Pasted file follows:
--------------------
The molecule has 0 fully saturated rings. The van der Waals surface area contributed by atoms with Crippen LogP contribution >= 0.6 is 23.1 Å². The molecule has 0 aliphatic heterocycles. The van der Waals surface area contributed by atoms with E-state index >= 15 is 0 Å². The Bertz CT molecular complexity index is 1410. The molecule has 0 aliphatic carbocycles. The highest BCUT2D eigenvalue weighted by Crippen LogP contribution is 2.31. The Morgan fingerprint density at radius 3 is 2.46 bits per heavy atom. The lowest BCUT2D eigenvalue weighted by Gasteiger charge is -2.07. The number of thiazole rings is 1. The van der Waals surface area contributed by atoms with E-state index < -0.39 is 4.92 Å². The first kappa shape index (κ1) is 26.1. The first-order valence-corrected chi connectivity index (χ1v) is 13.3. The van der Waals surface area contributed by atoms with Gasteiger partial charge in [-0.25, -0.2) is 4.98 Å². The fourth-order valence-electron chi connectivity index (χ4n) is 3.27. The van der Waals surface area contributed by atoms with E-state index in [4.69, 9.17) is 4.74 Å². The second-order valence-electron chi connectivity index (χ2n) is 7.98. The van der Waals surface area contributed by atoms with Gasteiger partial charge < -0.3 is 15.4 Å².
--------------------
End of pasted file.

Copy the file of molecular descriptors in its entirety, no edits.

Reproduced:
The molecule has 0 fully saturated rings. The van der Waals surface area contributed by atoms with Crippen LogP contribution >= 0.6 is 23.1 Å². The molecule has 0 aliphatic heterocycles. The van der Waals surface area contributed by atoms with E-state index >= 15 is 0 Å². The Bertz CT molecular complexity index is 1410. The molecule has 0 aliphatic carbocycles. The highest BCUT2D eigenvalue weighted by Crippen LogP contribution is 2.31. The Morgan fingerprint density at radius 3 is 2.46 bits per heavy atom. The lowest BCUT2D eigenvalue weighted by Gasteiger charge is -2.07. The number of thiazole rings is 1. The van der Waals surface area contributed by atoms with E-state index < -0.39 is 4.92 Å². The first kappa shape index (κ1) is 26.1. The first-order valence-corrected chi connectivity index (χ1v) is 13.3. The van der Waals surface area contributed by atoms with Gasteiger partial charge in [-0.25, -0.2) is 4.98 Å². The fourth-order valence-electron chi connectivity index (χ4n) is 3.27. The van der Waals surface area contributed by atoms with E-state index in [4.69, 9.17) is 4.74 Å². The second-order valence-electron chi connectivity index (χ2n) is 7.98. The van der Waals surface area contributed by atoms with Gasteiger partial charge < -0.3 is 15.4 Å².